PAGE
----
In light of the Kansas Board of Regents’ decision to double down on itsÂ repressive social media policy, people keep asking me: What next? First, we may have lost this battle, but that doesn’t mean we’ll lose the war. In any case, opposing injustice does not mean that you’re going to win every time. The Kansas
Because every revolution needs a soundtrack, I assembled a couple of CDs of songs for the drive to and from Topeka, for yesterday’s Kansas Board of Regents meeting. True, the drive isÂ notÂ in fact that long (only an hour each way), but creating playlists is a form of thinking. It’s something I do for fun. Really.
“The object of power is power.” – O’Brien, in George Orwell’sÂ 1984 To support the basic right to freedom of speech and to stand up for academic freedom, faculty, staff, and students from Kansas universities attended today’s Kansas Board of Regents meeting in Topeka, Kansas. The room was packed: standing room only. Â The Board of Regents
Here is the statement from the Council of Faculty Senate Presidents, read at today’s Kansas Board of Regents meeting, about 20 minutes ago. As the Council of Faculty Senate Presidents, it is our responsibility to express to the Board the concerns of the faculty we represent. When the Social Media Policy was introduced in December,
The Kansas Board of Regents’ new social media policy will require vigilant enforcement. Â How will we determine when speech is “contrary to the best interests of the employer”? Â How will we recognizeÂ speech thatÂ “impairs discipline by superiors or harmony among co-workers”? Â How can we prevent speech that has a “detrimental impact on close working relationships”? Â Given
The Kansas Board of Regents’ Twitter account and I had a somewhat predictable conversation this morning. For any who find might it interesting, I include it below. The short version: The Kansas Board of Regents insists that academic freedom is now protected; however, sections 3.ii and 3.iv (see p. 32 of agenda) continueÂ to contradict that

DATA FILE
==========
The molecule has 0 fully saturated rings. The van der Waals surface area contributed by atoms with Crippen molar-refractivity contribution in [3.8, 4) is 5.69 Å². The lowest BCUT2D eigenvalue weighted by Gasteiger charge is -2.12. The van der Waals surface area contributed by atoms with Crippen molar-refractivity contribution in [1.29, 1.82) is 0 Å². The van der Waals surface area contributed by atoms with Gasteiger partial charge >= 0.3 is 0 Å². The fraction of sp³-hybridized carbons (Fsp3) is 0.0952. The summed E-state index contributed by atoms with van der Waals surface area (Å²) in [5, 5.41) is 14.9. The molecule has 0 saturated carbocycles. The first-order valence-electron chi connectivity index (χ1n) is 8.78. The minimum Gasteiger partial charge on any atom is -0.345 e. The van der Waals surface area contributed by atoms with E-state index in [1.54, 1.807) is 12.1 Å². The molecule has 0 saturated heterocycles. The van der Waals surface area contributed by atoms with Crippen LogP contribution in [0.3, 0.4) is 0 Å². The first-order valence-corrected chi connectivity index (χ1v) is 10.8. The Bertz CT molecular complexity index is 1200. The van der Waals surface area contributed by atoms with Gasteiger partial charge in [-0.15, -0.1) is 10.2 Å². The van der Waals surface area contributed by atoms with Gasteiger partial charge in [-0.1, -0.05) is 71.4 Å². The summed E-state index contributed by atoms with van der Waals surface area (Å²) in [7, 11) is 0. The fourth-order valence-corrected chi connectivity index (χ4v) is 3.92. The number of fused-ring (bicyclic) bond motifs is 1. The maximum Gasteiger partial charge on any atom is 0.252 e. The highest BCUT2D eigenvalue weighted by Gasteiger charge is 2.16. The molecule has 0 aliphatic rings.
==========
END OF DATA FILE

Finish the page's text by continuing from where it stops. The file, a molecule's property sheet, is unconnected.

The Kansas Board of Regentsâ€™ revised social media policy grants academic freedom with one hand, and takes it away with the other. It adds the language of the work groupâ€™s model policy, but refuses the work groupâ€™s intent. It retains nearly all of the Boardâ€™s original language that drew such criticism â€” grounds for dismissal still include making statements â€œcontrary to the best interests of the university,â€ or that â€œimpair discipline by superiors or harmony among co-workers,â€ and so on. But now, the policy begins by affirming principles of academic freedom.
Good afternoon.Â Thanks for coming.Â Thanks to Susan Kemper for organizing this, and to KU for hosting. I’m @philnel on Twitter. The Board of Regents is @ksregents. And the hashtag for this conference is #FreeSpeechKS. If you Tweet, feel free to tag us. In case there are any Regents unable to attend, I will periodically
Participating in today’s “Five On the Hour: Stand for Freedom of Speech,” I’m posting the statements I prepared for my two classes. In practice, I ended up improvising. During my first class (English 725: African American Children’s Literature), I realized that I should have started with the connection to the class and then moved out
Based onÂ Lawrence Journal-World reporter Scott Rothschild’s tweets (see below), the Kansas Board of Regents are rejecting the social media work group’s thoughtful revisions to the Board of Regents’ failed social media policy. Â If I understand Mr. Rothschild correctly, they’re going to tack on some language affirming academic freedom to a policy that eviscerates academic freedom.